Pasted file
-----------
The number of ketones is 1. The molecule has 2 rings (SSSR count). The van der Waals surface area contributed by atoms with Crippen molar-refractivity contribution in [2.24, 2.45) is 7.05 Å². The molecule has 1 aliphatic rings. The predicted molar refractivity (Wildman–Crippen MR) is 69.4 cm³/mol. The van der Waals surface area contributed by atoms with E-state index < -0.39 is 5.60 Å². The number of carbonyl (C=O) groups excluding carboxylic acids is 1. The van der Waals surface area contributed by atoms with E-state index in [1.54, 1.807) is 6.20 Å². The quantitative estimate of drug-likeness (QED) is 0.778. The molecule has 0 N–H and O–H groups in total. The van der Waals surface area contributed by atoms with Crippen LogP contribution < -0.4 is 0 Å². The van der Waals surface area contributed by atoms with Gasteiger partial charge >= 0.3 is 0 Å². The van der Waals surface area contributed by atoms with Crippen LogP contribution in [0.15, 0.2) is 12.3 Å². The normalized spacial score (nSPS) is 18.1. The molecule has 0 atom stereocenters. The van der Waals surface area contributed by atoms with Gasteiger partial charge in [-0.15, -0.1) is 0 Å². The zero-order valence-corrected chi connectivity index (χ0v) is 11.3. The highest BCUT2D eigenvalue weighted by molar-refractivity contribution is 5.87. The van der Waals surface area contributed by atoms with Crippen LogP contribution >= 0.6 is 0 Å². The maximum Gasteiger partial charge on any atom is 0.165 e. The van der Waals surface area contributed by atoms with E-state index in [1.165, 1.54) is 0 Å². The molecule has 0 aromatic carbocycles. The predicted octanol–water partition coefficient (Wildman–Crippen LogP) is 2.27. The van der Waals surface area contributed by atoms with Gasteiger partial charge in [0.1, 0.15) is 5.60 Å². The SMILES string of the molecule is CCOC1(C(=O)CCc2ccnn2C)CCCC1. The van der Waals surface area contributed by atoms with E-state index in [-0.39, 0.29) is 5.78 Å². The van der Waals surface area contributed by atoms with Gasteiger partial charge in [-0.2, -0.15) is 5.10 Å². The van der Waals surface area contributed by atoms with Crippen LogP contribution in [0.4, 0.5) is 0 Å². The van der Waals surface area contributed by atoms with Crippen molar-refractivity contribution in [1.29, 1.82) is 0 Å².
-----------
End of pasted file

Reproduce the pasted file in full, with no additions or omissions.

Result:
The number of ketones is 1. The molecule has 2 rings (SSSR count). The van der Waals surface area contributed by atoms with Crippen molar-refractivity contribution in [2.24, 2.45) is 7.05 Å². The molecule has 1 aliphatic rings. The predicted molar refractivity (Wildman–Crippen MR) is 69.4 cm³/mol. The van der Waals surface area contributed by atoms with E-state index < -0.39 is 5.60 Å². The number of carbonyl (C=O) groups excluding carboxylic acids is 1. The van der Waals surface area contributed by atoms with E-state index in [1.54, 1.807) is 6.20 Å². The quantitative estimate of drug-likeness (QED) is 0.778. The molecule has 0 N–H and O–H groups in total. The van der Waals surface area contributed by atoms with Crippen LogP contribution < -0.4 is 0 Å². The van der Waals surface area contributed by atoms with Gasteiger partial charge >= 0.3 is 0 Å². The van der Waals surface area contributed by atoms with Crippen LogP contribution in [0.15, 0.2) is 12.3 Å². The normalized spacial score (nSPS) is 18.1. The molecule has 0 atom stereocenters. The van der Waals surface area contributed by atoms with Gasteiger partial charge in [-0.15, -0.1) is 0 Å². The zero-order valence-corrected chi connectivity index (χ0v) is 11.3. The highest BCUT2D eigenvalue weighted by molar-refractivity contribution is 5.87. The van der Waals surface area contributed by atoms with Crippen LogP contribution >= 0.6 is 0 Å². The maximum Gasteiger partial charge on any atom is 0.165 e. The van der Waals surface area contributed by atoms with E-state index in [1.165, 1.54) is 0 Å². The molecule has 0 aromatic carbocycles. The predicted octanol–water partition coefficient (Wildman–Crippen LogP) is 2.27. The van der Waals surface area contributed by atoms with Gasteiger partial charge in [0.1, 0.15) is 5.60 Å². The SMILES string of the molecule is CCOC1(C(=O)CCc2ccnn2C)CCCC1. The van der Waals surface area contributed by atoms with E-state index in [-0.39, 0.29) is 5.78 Å². The van der Waals surface area contributed by atoms with Gasteiger partial charge in [-0.2, -0.15) is 5.10 Å². The van der Waals surface area contributed by atoms with Crippen LogP contribution in [0.4, 0.5) is 0 Å². The van der Waals surface area contributed by atoms with Crippen molar-refractivity contribution in [1.29, 1.82) is 0 Å².